9. skramble says:

    oh yeah, circuit city is the lamest place to buy electronics. avoid it if at all possible. only if go if you know exactly what you want from them and the price is good.

    these days, they are more or less like a glorified radio shack.

  10. Enochrewt says:

    I’m also with #5, they’ve been trying to bring in the videogame business for a while now, and they do some excellent deals. Like if they don’t have a game on release day, you get a $20 gift card.

    I have one other good reason for shopping there. The Circuit City that I frequent has a lone (underage) girl that works so hard, and kicks so much ass, that it almost feels like a crime to not shop there. The first time I saw her, I helped her with another customer that was cluelessly buying ram, and since this girl’s good intentions far outweigh her knowledge (she wasn’t even in her assigned department), she was in over her head. She hasn’t forgotten me since then, and has always gone the extra mile to get me the best deal within CC’s policies and pricing.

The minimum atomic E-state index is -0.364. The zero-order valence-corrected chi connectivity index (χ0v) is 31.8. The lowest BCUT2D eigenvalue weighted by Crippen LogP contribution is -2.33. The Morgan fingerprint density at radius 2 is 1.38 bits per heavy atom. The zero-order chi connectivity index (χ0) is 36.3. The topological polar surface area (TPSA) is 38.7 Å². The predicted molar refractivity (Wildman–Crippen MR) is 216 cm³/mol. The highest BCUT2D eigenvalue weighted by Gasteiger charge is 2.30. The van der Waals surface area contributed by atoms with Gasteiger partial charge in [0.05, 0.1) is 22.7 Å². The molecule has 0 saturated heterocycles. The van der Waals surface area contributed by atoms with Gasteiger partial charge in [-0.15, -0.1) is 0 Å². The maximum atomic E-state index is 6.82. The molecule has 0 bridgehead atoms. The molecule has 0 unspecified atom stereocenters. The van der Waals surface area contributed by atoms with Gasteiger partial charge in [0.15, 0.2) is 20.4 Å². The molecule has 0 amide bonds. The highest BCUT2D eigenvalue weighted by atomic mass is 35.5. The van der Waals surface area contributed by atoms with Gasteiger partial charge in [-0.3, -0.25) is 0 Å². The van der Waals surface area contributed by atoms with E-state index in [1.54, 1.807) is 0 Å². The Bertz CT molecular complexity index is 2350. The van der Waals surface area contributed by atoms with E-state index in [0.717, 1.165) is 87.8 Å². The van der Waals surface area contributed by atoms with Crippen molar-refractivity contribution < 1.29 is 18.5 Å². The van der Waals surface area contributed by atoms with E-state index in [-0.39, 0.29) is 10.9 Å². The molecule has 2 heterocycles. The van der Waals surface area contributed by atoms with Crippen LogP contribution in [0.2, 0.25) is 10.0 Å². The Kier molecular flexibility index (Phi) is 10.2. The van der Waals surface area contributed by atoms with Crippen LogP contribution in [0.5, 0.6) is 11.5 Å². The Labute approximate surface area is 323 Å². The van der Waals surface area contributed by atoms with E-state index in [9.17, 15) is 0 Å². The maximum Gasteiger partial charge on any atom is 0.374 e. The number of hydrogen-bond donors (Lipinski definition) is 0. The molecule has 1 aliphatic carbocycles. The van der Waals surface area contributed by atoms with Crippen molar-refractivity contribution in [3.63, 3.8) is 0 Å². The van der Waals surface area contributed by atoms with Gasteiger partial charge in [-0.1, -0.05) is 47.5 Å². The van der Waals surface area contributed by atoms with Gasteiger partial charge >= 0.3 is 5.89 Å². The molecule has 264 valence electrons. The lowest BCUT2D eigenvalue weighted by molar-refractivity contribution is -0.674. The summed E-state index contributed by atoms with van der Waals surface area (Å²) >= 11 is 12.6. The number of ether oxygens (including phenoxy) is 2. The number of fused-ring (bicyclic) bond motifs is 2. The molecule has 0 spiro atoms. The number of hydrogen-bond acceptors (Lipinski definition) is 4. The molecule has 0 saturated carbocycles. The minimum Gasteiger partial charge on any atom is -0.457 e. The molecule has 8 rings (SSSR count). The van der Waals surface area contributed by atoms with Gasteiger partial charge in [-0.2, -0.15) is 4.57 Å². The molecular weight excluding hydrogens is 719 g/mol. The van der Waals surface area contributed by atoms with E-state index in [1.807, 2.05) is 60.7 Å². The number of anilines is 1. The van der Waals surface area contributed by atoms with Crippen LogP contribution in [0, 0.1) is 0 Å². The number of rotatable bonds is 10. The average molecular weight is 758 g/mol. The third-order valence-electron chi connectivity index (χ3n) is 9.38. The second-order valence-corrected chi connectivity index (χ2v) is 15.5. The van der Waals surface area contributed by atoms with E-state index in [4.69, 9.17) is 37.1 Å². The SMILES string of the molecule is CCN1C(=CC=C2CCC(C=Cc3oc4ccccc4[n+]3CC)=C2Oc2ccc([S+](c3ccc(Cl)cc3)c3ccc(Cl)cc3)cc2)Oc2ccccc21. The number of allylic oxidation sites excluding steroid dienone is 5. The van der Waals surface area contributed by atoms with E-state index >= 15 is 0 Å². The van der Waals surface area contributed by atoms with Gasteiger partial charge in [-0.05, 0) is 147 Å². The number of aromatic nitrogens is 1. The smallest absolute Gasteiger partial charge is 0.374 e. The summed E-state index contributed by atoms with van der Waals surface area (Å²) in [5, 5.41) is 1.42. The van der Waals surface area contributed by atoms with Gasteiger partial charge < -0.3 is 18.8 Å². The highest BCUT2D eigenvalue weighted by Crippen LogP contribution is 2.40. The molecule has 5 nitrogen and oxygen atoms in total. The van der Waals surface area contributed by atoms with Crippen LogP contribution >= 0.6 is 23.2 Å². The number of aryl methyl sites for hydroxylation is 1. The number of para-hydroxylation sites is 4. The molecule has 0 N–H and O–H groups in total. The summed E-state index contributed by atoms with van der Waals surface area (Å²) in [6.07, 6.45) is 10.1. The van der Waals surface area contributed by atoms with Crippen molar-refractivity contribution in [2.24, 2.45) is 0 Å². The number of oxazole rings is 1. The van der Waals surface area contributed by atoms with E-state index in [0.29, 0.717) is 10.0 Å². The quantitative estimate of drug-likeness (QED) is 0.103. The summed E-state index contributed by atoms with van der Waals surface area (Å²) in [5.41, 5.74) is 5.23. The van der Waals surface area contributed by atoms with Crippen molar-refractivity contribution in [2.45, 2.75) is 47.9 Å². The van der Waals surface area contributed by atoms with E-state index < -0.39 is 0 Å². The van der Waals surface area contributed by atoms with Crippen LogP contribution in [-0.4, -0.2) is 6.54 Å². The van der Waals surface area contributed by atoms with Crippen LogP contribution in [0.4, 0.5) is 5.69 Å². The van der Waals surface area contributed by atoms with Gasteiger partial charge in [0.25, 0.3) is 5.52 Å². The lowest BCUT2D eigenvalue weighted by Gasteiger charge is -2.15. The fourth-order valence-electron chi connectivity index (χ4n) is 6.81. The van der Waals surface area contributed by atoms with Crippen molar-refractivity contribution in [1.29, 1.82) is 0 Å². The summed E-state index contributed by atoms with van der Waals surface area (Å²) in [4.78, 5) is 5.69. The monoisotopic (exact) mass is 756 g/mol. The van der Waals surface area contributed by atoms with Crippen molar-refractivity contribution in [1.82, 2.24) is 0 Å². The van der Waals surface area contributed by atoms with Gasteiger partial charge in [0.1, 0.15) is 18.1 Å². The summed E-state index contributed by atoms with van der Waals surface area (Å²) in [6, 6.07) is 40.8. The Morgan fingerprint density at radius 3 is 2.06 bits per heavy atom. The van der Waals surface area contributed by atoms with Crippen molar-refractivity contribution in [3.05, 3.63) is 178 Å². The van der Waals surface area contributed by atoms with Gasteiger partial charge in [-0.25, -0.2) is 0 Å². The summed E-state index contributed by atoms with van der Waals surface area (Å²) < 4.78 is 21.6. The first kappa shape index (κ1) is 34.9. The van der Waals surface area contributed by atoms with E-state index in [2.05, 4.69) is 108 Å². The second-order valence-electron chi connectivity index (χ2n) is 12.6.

11. A New Challenger says:

    They have killer deals on games occasionally. Even better than one would think, as many items are seldom restickered with the correct price. There was madness and shocked cashiers when they had the 1/2 off PC games sale earlier this year.

  12. CraziestGadgetsdotcom says:

    “Despite my love of Brooklyn and its small shop culture, there’s no denying I get a kick out of walking into a great big warehouse and knowing I can walk out with something adequate right then and there.”

    clearly you were not in the Brooklyn Circuit City at Atlantic Terminal which looks like a sample sale after being ransacked by a horde of cheap fashionistas. There might as well be a huge sign outside saying “not in stock, check the website”.